TALLAHASSEE —The Florida Division of Elections and state law enforcement officials are investigating reports from at least 24 counties — including Hillsborough, Pasco and Pinellas — that eligible voters have received bogus letters saying they have been flagged as suspected noncitizen voters.
The letters are written to make it look like they came from the recipient's local supervisor of elections office. The envelopes carry a similar notation. But they are not official letters and supervisors are alerting residents of the hoax.
Seemingly aimed at politically active Republicans, it's the latest case involving voter fraud to emerge in Florida and it comes less than two weeks before the Nov. 6 election.
"It makes me angry," said Jeff Guerra, a 43-year-old sales representative from New Port Richey who received a letter Tuesday. "I want this to be an honest election. Something like this is obviously a scam, I'm really taken aback."
Officials know of "dozens" of fraudulent letters, but that number could climb in the next few days, said Chris Cate, spokesman for Secretary of State Ken Detzner. The case has been referred to the Florida Department of Law Enforcement and the FBI.
"We don't know the intention of the letters," Cate said. "They certainly have the possibility of intimidating voters. … We're going to make sure the people who did this are brought to justice."
The case could be interpreted as voter intimidation, Cate said, which is a third-degree felony punishable by up to five years in jail.
Finding out more about those behind the mailing might be difficult, said Gretl Plessinger, spokeswoman for the FDLE, which launched a criminal investigation into the case Tuesday. Two weeks ago, the agency launched another criminal investigation into a case involving fraudulent voter registration applications filed by a private vendor hired by the Republican Party of Florida.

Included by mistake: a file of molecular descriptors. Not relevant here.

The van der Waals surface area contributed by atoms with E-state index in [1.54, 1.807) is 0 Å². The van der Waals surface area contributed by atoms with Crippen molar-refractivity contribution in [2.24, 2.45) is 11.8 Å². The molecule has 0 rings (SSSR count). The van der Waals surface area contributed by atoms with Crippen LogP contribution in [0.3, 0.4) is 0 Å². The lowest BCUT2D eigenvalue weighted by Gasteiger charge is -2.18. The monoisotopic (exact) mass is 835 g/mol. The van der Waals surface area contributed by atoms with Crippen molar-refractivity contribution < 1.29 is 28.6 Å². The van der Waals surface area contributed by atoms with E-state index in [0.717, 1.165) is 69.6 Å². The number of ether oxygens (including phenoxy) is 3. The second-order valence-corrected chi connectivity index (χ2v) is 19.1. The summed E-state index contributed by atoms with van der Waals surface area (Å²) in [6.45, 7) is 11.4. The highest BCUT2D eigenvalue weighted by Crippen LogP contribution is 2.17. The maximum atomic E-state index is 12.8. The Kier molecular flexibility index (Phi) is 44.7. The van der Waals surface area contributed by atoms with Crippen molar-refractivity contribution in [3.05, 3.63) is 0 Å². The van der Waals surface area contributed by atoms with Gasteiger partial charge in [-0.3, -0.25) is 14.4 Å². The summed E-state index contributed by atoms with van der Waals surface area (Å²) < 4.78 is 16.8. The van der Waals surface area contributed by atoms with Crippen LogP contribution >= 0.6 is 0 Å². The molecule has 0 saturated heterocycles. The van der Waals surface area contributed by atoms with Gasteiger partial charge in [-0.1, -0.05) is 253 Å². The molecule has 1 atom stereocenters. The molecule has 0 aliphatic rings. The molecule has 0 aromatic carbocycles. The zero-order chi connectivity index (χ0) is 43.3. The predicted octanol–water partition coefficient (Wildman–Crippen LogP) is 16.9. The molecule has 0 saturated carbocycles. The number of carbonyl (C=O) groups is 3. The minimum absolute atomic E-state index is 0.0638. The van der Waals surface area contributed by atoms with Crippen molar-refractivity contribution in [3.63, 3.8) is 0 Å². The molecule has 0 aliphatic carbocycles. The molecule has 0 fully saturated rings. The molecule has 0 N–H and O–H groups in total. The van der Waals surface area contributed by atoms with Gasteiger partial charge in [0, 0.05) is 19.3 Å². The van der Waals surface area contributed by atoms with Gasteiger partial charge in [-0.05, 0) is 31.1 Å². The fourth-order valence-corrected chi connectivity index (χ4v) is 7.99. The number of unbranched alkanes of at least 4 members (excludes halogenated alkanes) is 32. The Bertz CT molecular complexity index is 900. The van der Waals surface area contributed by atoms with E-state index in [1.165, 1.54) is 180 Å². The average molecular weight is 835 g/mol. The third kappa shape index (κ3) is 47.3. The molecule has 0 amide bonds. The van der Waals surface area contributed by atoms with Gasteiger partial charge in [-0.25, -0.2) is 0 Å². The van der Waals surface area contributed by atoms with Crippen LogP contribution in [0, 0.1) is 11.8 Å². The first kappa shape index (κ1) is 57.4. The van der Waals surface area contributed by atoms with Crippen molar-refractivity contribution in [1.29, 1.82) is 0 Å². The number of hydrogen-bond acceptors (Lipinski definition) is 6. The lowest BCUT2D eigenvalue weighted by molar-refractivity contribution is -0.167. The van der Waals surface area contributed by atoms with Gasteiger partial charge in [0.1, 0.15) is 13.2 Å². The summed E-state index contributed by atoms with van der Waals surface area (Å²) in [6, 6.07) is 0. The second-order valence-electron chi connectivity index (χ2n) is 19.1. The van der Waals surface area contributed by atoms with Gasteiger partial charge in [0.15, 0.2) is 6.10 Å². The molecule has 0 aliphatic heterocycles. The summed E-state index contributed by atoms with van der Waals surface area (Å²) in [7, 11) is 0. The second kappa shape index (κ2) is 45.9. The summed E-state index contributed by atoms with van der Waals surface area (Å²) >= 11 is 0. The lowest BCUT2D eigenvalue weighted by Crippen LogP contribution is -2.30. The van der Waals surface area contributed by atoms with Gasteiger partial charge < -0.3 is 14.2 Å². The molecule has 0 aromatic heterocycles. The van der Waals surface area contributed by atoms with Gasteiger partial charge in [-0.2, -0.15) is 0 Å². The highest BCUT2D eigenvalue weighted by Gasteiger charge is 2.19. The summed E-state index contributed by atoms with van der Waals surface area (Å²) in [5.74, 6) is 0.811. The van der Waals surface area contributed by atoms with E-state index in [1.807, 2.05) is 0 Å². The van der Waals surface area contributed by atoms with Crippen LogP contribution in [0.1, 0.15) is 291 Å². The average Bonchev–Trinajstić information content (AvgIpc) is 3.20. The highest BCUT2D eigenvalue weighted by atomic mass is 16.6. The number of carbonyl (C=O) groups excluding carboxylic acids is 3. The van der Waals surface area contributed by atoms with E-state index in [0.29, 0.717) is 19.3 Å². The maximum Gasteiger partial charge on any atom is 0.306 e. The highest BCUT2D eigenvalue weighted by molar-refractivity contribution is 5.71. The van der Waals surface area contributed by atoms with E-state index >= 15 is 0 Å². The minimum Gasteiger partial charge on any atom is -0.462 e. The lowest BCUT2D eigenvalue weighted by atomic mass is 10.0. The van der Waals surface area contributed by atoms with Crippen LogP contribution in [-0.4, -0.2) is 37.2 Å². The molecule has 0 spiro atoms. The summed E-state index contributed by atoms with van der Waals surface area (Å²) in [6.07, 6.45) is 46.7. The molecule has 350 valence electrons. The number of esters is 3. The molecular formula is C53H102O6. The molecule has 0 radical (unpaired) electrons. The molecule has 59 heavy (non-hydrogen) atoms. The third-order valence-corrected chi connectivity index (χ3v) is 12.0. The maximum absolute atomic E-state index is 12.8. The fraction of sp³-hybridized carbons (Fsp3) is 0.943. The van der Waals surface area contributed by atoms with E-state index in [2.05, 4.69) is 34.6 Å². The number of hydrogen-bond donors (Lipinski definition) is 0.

"We'll be reaching out to other states and contacting the letter recipients for the purpose of identifying commonalities," Plessinger said.
The letters arrived in envelopes with a Seattle, Wash., postmark and a date of Oct. 17. They all have the same type of letterhead, with the American flag as a backdrop to a silhouette of a bald eagle in the upper left corner. The sender swapped out the name of the supervisor of elections depending on which county they were received.
"I've never seen anybody go this far in trying to fake something from this office," said Linda Tanko, a senior elections supervisor in Orange County. "It's mean-spirited and it's causing confusion at a critical point in the election."
The recipients are similar — most are Republican, vote frequently and contribute to campaigns. Jacksonville City Council President Bill Bishop and former U.S. Ambassador John Rood each got one.
Republican Charles Callaghan of Ponte Vedra opened his letter Saturday.
"I sat there and actually had to read it a couple times because I didn't understand what it said at first," Callaghan recounted. It claimed to be from the St. Johns County elections supervisor, informing him that he may be ineligible to vote and "registering to vote under fraudulent conditions or swearing a false oath are both third-degree felonies in Florida."
Ion Sancho, Leon County's supervisor of elections, told CNN, "I suspect that whoever is sending out these letters has purchased some kind of a donor or campaign list that's given him a group of high-profile Republicans."
The letters inform recipients they have 15 days to fill out a voter eligibility form and return it to the county elections office. If they don't, they'll be removed from the voter rolls, the letter warns.
Howard Simon, executive director of the American Civil Liberties Union of Florida, blames Gov. Rick Scott's push to purge noncitizens from the voter rolls.
"The state has created a lot of confusion about citizenship and eligibility," Simon said. "No one can be reasonably surprised that people have stepped in to take advantage of the confusion."
Guerra, who said he never misses a vote and contributed $100 to John McCain's 2008 presidential bid, recently re-registered to vote and called Pasco County's Supervisor of Elections Office on Tuesday after he got his letter. They put out an alert.
By then 23 other counties had reported complaints. Brevard County on Friday was the first to contact the Division of Elections. On Monday, the state alerted all 67 counties after getting more complaints.
A coalition of voting rights advocates said they are concerned.
"Anyone responsible for this blatant attempt to tamper with the votes of Florida citizens and threaten to thwart their right to vote just days before Election Day ought to be brought to justice," said Gihan Perera, Florida New Majority's executive director.